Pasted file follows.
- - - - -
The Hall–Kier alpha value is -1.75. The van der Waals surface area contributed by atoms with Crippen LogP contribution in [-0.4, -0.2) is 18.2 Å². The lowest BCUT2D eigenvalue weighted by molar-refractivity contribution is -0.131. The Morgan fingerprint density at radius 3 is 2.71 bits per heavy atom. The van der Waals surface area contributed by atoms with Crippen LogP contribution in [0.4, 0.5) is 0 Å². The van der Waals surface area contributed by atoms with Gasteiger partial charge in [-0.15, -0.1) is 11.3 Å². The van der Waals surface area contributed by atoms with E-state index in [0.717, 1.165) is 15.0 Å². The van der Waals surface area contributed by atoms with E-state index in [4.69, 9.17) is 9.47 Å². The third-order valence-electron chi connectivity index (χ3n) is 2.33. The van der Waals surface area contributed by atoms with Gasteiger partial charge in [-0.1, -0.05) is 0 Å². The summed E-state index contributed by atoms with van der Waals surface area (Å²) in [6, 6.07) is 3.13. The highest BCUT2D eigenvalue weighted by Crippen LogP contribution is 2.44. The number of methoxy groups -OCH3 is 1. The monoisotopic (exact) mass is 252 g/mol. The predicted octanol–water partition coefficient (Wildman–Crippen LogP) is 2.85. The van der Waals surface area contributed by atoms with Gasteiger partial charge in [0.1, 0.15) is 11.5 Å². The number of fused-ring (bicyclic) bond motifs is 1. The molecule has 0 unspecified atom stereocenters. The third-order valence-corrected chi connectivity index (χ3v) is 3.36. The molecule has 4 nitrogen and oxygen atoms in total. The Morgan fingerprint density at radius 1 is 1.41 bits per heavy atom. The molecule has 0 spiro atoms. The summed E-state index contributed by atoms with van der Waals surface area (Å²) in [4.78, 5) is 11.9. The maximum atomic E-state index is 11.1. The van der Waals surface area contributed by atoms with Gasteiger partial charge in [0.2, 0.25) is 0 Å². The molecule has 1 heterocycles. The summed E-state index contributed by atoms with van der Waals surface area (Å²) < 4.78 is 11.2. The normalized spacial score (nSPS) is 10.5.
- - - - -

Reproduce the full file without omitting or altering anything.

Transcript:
The Hall–Kier alpha value is -1.75. The van der Waals surface area contributed by atoms with Crippen LogP contribution in [-0.4, -0.2) is 18.2 Å². The lowest BCUT2D eigenvalue weighted by molar-refractivity contribution is -0.131. The Morgan fingerprint density at radius 3 is 2.71 bits per heavy atom. The van der Waals surface area contributed by atoms with Crippen LogP contribution in [0.4, 0.5) is 0 Å². The van der Waals surface area contributed by atoms with Gasteiger partial charge in [-0.15, -0.1) is 11.3 Å². The van der Waals surface area contributed by atoms with E-state index in [0.717, 1.165) is 15.0 Å². The van der Waals surface area contributed by atoms with E-state index in [4.69, 9.17) is 9.47 Å². The third-order valence-electron chi connectivity index (χ3n) is 2.33. The van der Waals surface area contributed by atoms with Gasteiger partial charge in [-0.1, -0.05) is 0 Å². The summed E-state index contributed by atoms with van der Waals surface area (Å²) in [6, 6.07) is 3.13. The highest BCUT2D eigenvalue weighted by Crippen LogP contribution is 2.44. The number of methoxy groups -OCH3 is 1. The monoisotopic (exact) mass is 252 g/mol. The predicted octanol–water partition coefficient (Wildman–Crippen LogP) is 2.85. The van der Waals surface area contributed by atoms with Gasteiger partial charge in [0.1, 0.15) is 11.5 Å². The number of fused-ring (bicyclic) bond motifs is 1. The molecule has 0 unspecified atom stereocenters. The third-order valence-corrected chi connectivity index (χ3v) is 3.36. The molecule has 4 nitrogen and oxygen atoms in total. The Morgan fingerprint density at radius 1 is 1.41 bits per heavy atom. The molecule has 0 spiro atoms. The summed E-state index contributed by atoms with van der Waals surface area (Å²) in [4.78, 5) is 11.9. The maximum atomic E-state index is 11.1. The van der Waals surface area contributed by atoms with Gasteiger partial charge in [0.2, 0.25) is 0 Å². The molecule has 1 heterocycles. The summed E-state index contributed by atoms with van der Waals surface area (Å²) < 4.78 is 11.2. The normalized spacial score (nSPS) is 10.5.